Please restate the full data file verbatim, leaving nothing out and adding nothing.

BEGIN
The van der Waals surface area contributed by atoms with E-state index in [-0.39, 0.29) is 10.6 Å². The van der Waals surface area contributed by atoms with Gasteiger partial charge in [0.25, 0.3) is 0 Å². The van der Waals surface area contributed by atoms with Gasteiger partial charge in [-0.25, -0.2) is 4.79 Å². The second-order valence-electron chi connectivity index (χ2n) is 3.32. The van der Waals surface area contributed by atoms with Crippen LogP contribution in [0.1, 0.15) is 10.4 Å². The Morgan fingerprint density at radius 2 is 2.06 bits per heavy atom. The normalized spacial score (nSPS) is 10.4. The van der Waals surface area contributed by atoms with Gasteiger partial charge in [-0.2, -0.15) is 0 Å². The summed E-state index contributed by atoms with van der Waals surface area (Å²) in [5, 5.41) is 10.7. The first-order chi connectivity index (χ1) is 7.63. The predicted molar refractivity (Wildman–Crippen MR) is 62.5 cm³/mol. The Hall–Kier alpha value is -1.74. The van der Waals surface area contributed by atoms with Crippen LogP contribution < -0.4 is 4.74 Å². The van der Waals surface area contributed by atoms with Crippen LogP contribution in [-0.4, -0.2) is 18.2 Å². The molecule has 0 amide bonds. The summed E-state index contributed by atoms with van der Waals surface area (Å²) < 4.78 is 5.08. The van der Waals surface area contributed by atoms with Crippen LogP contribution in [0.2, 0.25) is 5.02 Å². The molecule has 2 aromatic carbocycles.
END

The van der Waals surface area contributed by atoms with E-state index in [-0.39, 0.29) is 10.6 Å². The van der Waals surface area contributed by atoms with Gasteiger partial charge in [0.25, 0.3) is 0 Å². The van der Waals surface area contributed by atoms with Gasteiger partial charge in [-0.25, -0.2) is 4.79 Å². The second-order valence-electron chi connectivity index (χ2n) is 3.32. The van der Waals surface area contributed by atoms with Crippen LogP contribution in [0.1, 0.15) is 10.4 Å². The Morgan fingerprint density at radius 2 is 2.06 bits per heavy atom. The normalized spacial score (nSPS) is 10.4. The van der Waals surface area contributed by atoms with Gasteiger partial charge in [-0.2, -0.15) is 0 Å². The summed E-state index contributed by atoms with van der Waals surface area (Å²) in [5, 5.41) is 10.7. The first-order chi connectivity index (χ1) is 7.63. The predicted molar refractivity (Wildman–Crippen MR) is 62.5 cm³/mol. The Hall–Kier alpha value is -1.74. The van der Waals surface area contributed by atoms with Crippen LogP contribution < -0.4 is 4.74 Å². The van der Waals surface area contributed by atoms with Crippen LogP contribution in [-0.4, -0.2) is 18.2 Å². The molecule has 0 amide bonds. The summed E-state index contributed by atoms with van der Waals surface area (Å²) < 4.78 is 5.08. The van der Waals surface area contributed by atoms with Crippen LogP contribution in [0.2, 0.25) is 5.02 Å². The molecule has 2 aromatic carbocycles.